Katie Gill and Abu Sadat Muhammad Sayem*
Manchester Fashion Institute, Manchester Metropolitan University, UK
The World Health Organisation (WHO) concurs that ageism is the most normalised of all prejudices and seldom challenged in the same manner as racism or sexism (WHO, 2020). Normalised is contextualised to refer to discriminatory practices seen in employment and health services for older members of society. McGuire et al. (2007) suggest that ageism is normalised through the evidence of invisibility of the older viewpoint within society; typically found within practices which seem less obvious at excluding the cohort. It could also be assumed that ageism is further accepted as normal by the cohort potentially having the inability to challenge due to their assumed unfamiliarity with technology or political power. This evidence backs the reasoning for further understanding if institutional ageism is seen in fashion media and the corresponding effects it has on purchasing decisions. This research project investigates the link between age representation in fashion media and the corresponding effect it has for female consumers’ purchase intentions.
2.0 Literature Review
Contemporary literature on ageism in society; the grey market and age representation in fashion was reviewed to establish a link between society, economy and emotion to understand whether ageism is an issue that needs more attention in the fashion arena. Carrigan (1998) theorises the grey market as the cohort of 50 plus consumers who differ from their predecessors with their spending habits. The grey market seemingly disengages from the normative expectation to socially withdraw following retirement – continuing to engage in social activities and spend more on personal life. This cohort is continually analysed throughout the review to contextualise the view of spending from an older consumer.
2.1 Ageism in Society
Hirsch (2020) and Twigg (2013) suggest a clear link between age discrimination seen in professional industries and negative perceptions of self-worth because of ageing. Their research specifically investigates the scrutiny of women in media publications, evidencing the natural result of ageing of physical appearance to set doubt in employers and colleagues in the ability of such women. This institutionalised ageism can seemingly absorb many aspects of life for the ageing population – leading women specifically to losing power within their professional life (Twigg, 2013). Lewis et al. (2009) suggest that naturally ageing processes can be directly linked with negative perceptions of body image. As a result of fashion media prevalence, natural changes occurring in women with age are considered as negative attributes due to their omission from media, such as grey hair or wrinkles. This literature creates a direct link of negative self-perception occurring directly from a lack of representation in media. If ageing women are exiled from media, consumers will see little reason to believe their bodies are deemed acceptable.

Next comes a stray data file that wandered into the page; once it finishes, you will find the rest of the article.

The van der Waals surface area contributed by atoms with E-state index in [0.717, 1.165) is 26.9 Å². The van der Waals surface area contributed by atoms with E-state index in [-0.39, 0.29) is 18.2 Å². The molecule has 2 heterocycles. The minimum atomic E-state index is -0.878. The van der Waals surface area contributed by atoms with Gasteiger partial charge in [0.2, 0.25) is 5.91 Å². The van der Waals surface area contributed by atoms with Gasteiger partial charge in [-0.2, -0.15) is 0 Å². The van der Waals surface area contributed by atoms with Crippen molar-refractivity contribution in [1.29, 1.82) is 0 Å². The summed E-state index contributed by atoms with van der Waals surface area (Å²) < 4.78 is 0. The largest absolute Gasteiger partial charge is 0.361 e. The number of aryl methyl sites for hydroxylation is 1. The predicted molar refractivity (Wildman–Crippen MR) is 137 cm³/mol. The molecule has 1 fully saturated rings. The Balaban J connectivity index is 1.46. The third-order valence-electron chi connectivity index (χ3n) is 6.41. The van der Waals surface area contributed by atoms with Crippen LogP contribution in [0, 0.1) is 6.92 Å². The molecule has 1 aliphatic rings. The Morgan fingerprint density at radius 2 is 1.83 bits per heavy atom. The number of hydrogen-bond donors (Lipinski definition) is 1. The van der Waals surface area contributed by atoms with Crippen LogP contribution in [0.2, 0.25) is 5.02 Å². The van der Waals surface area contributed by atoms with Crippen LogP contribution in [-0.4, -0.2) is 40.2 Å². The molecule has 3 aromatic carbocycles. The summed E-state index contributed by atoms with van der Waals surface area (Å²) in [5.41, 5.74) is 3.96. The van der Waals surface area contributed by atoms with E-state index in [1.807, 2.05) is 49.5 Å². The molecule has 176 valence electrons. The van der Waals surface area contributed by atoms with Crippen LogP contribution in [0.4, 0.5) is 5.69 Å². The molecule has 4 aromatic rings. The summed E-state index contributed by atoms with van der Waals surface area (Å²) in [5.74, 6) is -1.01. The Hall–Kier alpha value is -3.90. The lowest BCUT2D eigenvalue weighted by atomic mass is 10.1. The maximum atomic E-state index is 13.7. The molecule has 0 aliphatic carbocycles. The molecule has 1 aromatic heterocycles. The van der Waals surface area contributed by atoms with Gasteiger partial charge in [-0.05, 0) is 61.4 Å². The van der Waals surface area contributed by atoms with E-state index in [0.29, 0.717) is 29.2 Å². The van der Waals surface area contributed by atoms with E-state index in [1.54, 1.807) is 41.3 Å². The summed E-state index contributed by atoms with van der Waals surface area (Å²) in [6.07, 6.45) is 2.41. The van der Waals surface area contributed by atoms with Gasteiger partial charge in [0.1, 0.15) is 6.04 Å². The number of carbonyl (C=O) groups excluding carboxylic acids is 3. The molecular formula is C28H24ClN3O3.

2.2 The Grey Market
Jones (2015) suggests that the grey market demonstrates enhanced consumer spending with a comparable lack of targeted media from fashion. By failing to appeal to this consumer group; brands could be inappropriately targeting the wrong consumer demographic who have spending habits to quantify likewise attention from fashion media. Whilst the SunLife (2020) study has provided a foundation of research into representation of the older consumer – it has further developed gaps in the understanding of when misrepresentation of women in fashion begins. Given that the research primarily focuses on the over 50s population, study needs to be focused on the evidence to suggest this and whether misrepresentation begins earlier.
2.3 Age Representation in Fashion
Arnett’s (2020) research suggests that at present, older models are seen to be used as publicity stunts or marketing tactics. Such media stunts rarely develop into meaningful changes in the inequality the modelling industry faces. Contrastingly, Wash (2020) stresses the commercial viability of an older model due to their consumer relatability. This implies a disjunction between marketing which the consumer wants to see yet is not provided with. The review however draws attention to brands which have succeeded organically using age representation. Codinha (2015) investigates fashion luxury brand, Celine, casting Joan Didion within their marketing to project the sophistication of the brand. Radiating emotions of creativity and recalcitrance, the American writer was reflective and relatable to the Celine customer.
2.4 Literature Review Summary
In summary, the literature review has developed key holes in the current analysis of the connection between ageism and fashion. Whilst studies such as ones performed by Chang et al. (2020) and SunLife (2020) provide integral quantitative data into both the prominence of ageism and the misrepresentation of women in fashion media – literature has been difficult to obtain detailing whether ageism has a further implication on purchasing habits. It can be seen through brands such as JD Williams (2020) that age representation has an uplift on consumer spending choices but would be beneficial to understand this on a larger industry scale. A further area of study would focus on understanding whether ageism starts at 50 like much of the literature harmonises. Another development of research would focus on whether ageism effects the way consumers spend. Both identified topics must be considered to effectively expand the debate surrounding ageism in fashion.
A survey was conducted to assess the significance of ageism in fashion media and the corresponding effects it has on the purchasing power of consumers. The survey was conducted through Google Forms and completed by 100 participants (Women over 35 years old. In addition, an ethics application was completed to ensure ethical consideration of the research.
This research focused on the impact ageism has on purchasing decision to dig deep into the economic impact ageism can have on brands who are not perceived as age inclusive. Figure 1 represents to what extent participants agree they felt represented based on where they shop. Figure 2 shows the brand categories the participants feel excluded from shopping with.
Figure 1: To what extent participants agree they felt represented based on where they shop
Figure 2: The brand categories participants feel excluded from shopping with